(1) Palliative debridement: Under the premise of avoiding active bleeding and excessive loss of healthy tissue, tissue scissors or ultrasonic water scalpels can be used to remove clear necrotic tissue during dressing changes so as to shorten the time of self-dissolvable debridement, reduce the chance of infection, and improve the drainage of deep tissue, but it is necessary to preserve the ecological tissue. For wet gangrene or according to the location of wound, which is helpful to mixed gangrene with severe infection, even if the general physical or medical conditions do not allow large-scale debridement, decompression should be done as early as possible to make drainage unobstructed; (2) Dressing change on wound: Dressing change on wound can be carried out in outpatient department, and its frequency can be determined according to the degree of wound infection and the amount of exudation; (3) Dressing on wound: Dressing on wound should be selected according to different stages of wound, for example, if the wound has the main manifestation of infection, disinfectants such as iodophor can be used alone to enhance the frequency of dressing change; if the necrotic tissue of the wound has been dissolved off and the granulation tissue of the basement has begun to proliferate, the combination of disinfectant and bactericidal drugs and growth-promoting ones can be used for binding up and dressing change; (4) Dressing selection: Priority should be given to dressings with combined functions such as sterilization, active adsorption or drainage of exudate, keeping the wound moderately wet, and anti-adhesion, or multiple single-functional and cost-effective wound dressings can also be flexibly selected according to the conditions of the wound. (5) Negative pressure drainage technology of wound: It can effectively improve the drainage of wound, accelerate the dissolution-off of necrotic tissue and the proliferation of granulation tissue, but hospitalization is needed. For diabetic foot, especially for the wound surface of toes, we should pay attention to avoiding a too high pressure setting and also the compression injury of adjacent toes caused by the improper covering and fixation of negative pressure material and sticking film. For wound with thicker secretion, the drip negative-pressure suction technology can be used with the immersion and washing treatment with normal saline and silver ion solution under negative pressure, which have antibacterial function and growth factors which can promote wound healing; for wound without effective control of infection, continuous closed negative-pressure suction should be used with caution; (6) Biotherapy: Autogenous bone marrow stem cells or peripheral blood stem cells can be chosen for stem cell therapy. Multipoint injection of calf muscle is helpful for promoting the establishment of collateral circulation and improving the distal ischemic condition of the ischemic limbs. Topical therapy with autologous platelet-rich plasma gel can effectively improve the proliferation ability of local granulation tissue in ischemic wounds, but it should be applied to relatively sterile wound surface after debridement. The inferior genicular artery; Maggot therapy can be used to accelerate the removal of necrotic tissue on the wound and shorten the course of treatment, but medical maggots should be used; (7)Application of decompression orthoses: In the process of treatment and prevention of recurrence after recovery, professional orthoses such as decompression insole and diabetic foot shoes should be selected timely avoid the deepening and recurrence of wound; (8) Physical therapy: Physical therapy and systemic hyperbaric oxygen therapy are helpful to improve the inflammation and microcirculation of wound and promote wound healing.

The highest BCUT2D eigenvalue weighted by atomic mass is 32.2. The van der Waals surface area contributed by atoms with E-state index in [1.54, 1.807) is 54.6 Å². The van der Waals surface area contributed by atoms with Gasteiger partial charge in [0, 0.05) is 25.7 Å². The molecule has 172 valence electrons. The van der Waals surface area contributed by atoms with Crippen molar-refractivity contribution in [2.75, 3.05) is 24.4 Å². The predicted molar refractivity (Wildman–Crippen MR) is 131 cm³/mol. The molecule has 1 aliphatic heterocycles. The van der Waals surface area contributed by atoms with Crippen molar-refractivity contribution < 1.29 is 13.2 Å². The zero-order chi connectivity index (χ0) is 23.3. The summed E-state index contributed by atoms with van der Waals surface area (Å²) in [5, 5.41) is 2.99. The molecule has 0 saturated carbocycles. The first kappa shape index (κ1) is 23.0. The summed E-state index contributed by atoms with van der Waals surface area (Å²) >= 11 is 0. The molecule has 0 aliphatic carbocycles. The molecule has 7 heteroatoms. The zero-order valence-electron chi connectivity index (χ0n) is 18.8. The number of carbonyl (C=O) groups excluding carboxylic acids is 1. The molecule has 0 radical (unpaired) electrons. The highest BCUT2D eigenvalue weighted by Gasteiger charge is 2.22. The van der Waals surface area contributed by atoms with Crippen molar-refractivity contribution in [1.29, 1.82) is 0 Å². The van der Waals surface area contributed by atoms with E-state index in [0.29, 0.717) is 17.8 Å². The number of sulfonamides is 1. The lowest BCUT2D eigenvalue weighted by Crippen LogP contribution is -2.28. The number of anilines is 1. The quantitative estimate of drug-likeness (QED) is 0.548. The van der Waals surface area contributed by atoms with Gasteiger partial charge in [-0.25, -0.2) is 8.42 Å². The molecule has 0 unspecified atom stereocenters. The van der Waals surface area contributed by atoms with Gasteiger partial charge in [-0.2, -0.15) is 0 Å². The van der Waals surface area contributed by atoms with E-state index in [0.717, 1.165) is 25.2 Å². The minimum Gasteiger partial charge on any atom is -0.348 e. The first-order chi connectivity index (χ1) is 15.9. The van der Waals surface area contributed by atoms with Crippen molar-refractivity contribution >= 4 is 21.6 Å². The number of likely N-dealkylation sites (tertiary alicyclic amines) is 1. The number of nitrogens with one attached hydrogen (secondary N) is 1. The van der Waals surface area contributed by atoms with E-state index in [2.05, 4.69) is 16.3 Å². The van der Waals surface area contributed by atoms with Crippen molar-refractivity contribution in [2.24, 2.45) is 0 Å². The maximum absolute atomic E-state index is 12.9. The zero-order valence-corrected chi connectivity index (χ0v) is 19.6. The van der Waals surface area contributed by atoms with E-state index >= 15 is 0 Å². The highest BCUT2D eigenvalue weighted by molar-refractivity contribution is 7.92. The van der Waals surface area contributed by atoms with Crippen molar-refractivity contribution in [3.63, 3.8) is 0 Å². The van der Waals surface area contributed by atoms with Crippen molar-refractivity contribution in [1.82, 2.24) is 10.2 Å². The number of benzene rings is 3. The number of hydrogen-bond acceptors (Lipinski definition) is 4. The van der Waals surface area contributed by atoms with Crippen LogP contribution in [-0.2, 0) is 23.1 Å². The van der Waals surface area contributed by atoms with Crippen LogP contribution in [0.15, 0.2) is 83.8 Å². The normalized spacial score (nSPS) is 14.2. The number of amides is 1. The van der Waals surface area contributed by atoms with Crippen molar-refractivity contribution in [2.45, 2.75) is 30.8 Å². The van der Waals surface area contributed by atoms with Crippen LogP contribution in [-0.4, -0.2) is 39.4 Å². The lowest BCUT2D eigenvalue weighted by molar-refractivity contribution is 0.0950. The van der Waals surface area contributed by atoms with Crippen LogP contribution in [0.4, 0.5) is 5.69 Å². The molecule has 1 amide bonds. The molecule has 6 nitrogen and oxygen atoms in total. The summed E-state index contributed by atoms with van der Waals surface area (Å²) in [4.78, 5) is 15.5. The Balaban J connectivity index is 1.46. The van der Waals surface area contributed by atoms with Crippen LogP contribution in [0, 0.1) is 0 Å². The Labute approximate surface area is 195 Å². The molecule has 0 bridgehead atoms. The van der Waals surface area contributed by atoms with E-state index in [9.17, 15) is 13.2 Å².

Surgical treatment

Surgical treatment methods such as debridement or skin grafting should be carried out timely according to the conditions of the wound and whole body of the patient so as to effectively remove the necrotic tissue; close the wound as soon as possible; shorten the course of treatment significantly; and avoid the complications such as disused muscular atrophy, osteoporosis, deep-vein thrombosis, and cardiopulmonary function decline of lower extremities caused by long-term dressing change.

Surgical timing

On the premise that the whole body conditions permit, debridement should be carried out as early as possible to remove the necrotic tissue of the wound; if the proliferation of granulation tissue of the wound has covered with deep tissues such as bones and tendons, skin grafting should be carried out timely when conditions permit to avoid the problems of edema and aging of granulation tissue of the wound and a too long course of treatment.

Indications of wound debridement